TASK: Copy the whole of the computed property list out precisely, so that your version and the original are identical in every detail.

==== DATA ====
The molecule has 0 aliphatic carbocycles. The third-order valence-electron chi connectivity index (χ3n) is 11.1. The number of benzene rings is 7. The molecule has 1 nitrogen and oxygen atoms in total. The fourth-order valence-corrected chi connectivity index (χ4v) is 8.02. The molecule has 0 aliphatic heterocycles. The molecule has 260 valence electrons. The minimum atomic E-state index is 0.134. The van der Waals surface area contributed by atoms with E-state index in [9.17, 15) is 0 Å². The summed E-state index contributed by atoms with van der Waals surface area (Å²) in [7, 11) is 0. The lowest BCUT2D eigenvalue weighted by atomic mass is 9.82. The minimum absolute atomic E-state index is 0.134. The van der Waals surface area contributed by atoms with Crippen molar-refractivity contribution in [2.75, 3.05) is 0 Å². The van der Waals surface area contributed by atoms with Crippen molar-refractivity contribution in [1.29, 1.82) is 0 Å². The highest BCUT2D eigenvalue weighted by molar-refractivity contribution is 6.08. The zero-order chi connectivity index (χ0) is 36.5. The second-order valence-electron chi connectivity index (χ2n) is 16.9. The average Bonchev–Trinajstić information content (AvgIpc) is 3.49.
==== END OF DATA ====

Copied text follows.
The molecule has 0 aliphatic carbocycles. The third-order valence-electron chi connectivity index (χ3n) is 11.1. The number of benzene rings is 7. The molecule has 1 nitrogen and oxygen atoms in total. The fourth-order valence-corrected chi connectivity index (χ4v) is 8.02. The molecule has 0 aliphatic heterocycles. The molecule has 260 valence electrons. The minimum atomic E-state index is 0.134. The van der Waals surface area contributed by atoms with E-state index in [9.17, 15) is 0 Å². The summed E-state index contributed by atoms with van der Waals surface area (Å²) in [7, 11) is 0. The lowest BCUT2D eigenvalue weighted by atomic mass is 9.82. The minimum absolute atomic E-state index is 0.134. The van der Waals surface area contributed by atoms with Crippen molar-refractivity contribution in [2.75, 3.05) is 0 Å². The van der Waals surface area contributed by atoms with Crippen molar-refractivity contribution in [1.29, 1.82) is 0 Å². The highest BCUT2D eigenvalue weighted by molar-refractivity contribution is 6.08. The zero-order chi connectivity index (χ0) is 36.5. The second-order valence-electron chi connectivity index (χ2n) is 16.9. The average Bonchev–Trinajstić information content (AvgIpc) is 3.49.